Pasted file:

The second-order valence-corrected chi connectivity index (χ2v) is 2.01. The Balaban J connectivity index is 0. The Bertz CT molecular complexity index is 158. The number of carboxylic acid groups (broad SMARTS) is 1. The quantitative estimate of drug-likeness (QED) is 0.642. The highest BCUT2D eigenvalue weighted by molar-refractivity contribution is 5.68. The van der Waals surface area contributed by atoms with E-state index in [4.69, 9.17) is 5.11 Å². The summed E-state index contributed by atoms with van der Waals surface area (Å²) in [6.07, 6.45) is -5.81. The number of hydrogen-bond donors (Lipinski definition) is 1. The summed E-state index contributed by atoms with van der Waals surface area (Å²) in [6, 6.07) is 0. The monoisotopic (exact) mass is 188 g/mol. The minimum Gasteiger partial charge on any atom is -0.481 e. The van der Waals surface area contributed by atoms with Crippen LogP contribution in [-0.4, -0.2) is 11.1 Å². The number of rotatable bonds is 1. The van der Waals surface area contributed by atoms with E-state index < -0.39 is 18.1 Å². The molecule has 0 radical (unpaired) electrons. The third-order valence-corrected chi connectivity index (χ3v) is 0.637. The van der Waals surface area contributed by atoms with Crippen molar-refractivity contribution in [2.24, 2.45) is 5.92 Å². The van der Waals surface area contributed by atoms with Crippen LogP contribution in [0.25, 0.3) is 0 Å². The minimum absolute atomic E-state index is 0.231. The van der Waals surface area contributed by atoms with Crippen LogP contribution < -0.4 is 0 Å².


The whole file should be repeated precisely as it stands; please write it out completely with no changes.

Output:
The second-order valence-corrected chi connectivity index (χ2v) is 2.01. The Balaban J connectivity index is 0. The Bertz CT molecular complexity index is 158. The number of carboxylic acid groups (broad SMARTS) is 1. The quantitative estimate of drug-likeness (QED) is 0.642. The highest BCUT2D eigenvalue weighted by molar-refractivity contribution is 5.68. The van der Waals surface area contributed by atoms with E-state index in [4.69, 9.17) is 5.11 Å². The summed E-state index contributed by atoms with van der Waals surface area (Å²) in [6.07, 6.45) is -5.81. The number of hydrogen-bond donors (Lipinski definition) is 1. The summed E-state index contributed by atoms with van der Waals surface area (Å²) in [6, 6.07) is 0. The monoisotopic (exact) mass is 188 g/mol. The minimum Gasteiger partial charge on any atom is -0.481 e. The van der Waals surface area contributed by atoms with Crippen LogP contribution in [-0.4, -0.2) is 11.1 Å². The number of rotatable bonds is 1. The van der Waals surface area contributed by atoms with E-state index < -0.39 is 18.1 Å². The molecule has 0 radical (unpaired) electrons. The third-order valence-corrected chi connectivity index (χ3v) is 0.637. The van der Waals surface area contributed by atoms with Crippen molar-refractivity contribution in [2.24, 2.45) is 5.92 Å². The van der Waals surface area contributed by atoms with Crippen LogP contribution in [0.25, 0.3) is 0 Å². The minimum absolute atomic E-state index is 0.231. The van der Waals surface area contributed by atoms with Crippen LogP contribution < -0.4 is 0 Å².